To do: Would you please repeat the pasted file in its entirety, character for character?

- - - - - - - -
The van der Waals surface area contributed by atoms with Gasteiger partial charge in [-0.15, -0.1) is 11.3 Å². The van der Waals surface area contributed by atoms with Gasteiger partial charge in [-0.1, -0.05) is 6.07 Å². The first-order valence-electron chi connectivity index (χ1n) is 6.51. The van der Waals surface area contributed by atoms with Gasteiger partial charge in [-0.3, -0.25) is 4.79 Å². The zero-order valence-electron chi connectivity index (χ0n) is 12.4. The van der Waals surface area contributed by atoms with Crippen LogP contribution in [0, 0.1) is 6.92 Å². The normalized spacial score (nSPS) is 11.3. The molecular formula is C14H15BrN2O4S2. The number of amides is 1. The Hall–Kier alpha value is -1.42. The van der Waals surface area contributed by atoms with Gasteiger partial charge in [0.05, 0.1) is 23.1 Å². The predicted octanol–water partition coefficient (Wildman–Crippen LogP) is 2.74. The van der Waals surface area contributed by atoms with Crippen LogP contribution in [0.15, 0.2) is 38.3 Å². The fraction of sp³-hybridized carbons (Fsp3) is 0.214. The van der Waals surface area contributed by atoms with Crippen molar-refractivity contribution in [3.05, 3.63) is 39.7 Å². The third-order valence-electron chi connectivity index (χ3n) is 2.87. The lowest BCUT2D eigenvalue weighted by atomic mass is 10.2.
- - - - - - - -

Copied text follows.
The van der Waals surface area contributed by atoms with Gasteiger partial charge in [-0.15, -0.1) is 11.3 Å². The van der Waals surface area contributed by atoms with Gasteiger partial charge in [-0.1, -0.05) is 6.07 Å². The first-order valence-electron chi connectivity index (χ1n) is 6.51. The van der Waals surface area contributed by atoms with Gasteiger partial charge in [-0.3, -0.25) is 4.79 Å². The zero-order valence-electron chi connectivity index (χ0n) is 12.4. The van der Waals surface area contributed by atoms with Crippen LogP contribution in [0, 0.1) is 6.92 Å². The normalized spacial score (nSPS) is 11.3. The molecular formula is C14H15BrN2O4S2. The number of amides is 1. The Hall–Kier alpha value is -1.42. The van der Waals surface area contributed by atoms with Gasteiger partial charge in [0.05, 0.1) is 23.1 Å². The predicted octanol–water partition coefficient (Wildman–Crippen LogP) is 2.74. The van der Waals surface area contributed by atoms with Crippen LogP contribution in [0.15, 0.2) is 38.3 Å². The fraction of sp³-hybridized carbons (Fsp3) is 0.214. The van der Waals surface area contributed by atoms with Crippen molar-refractivity contribution in [3.05, 3.63) is 39.7 Å². The third-order valence-electron chi connectivity index (χ3n) is 2.87. The lowest BCUT2D eigenvalue weighted by atomic mass is 10.2.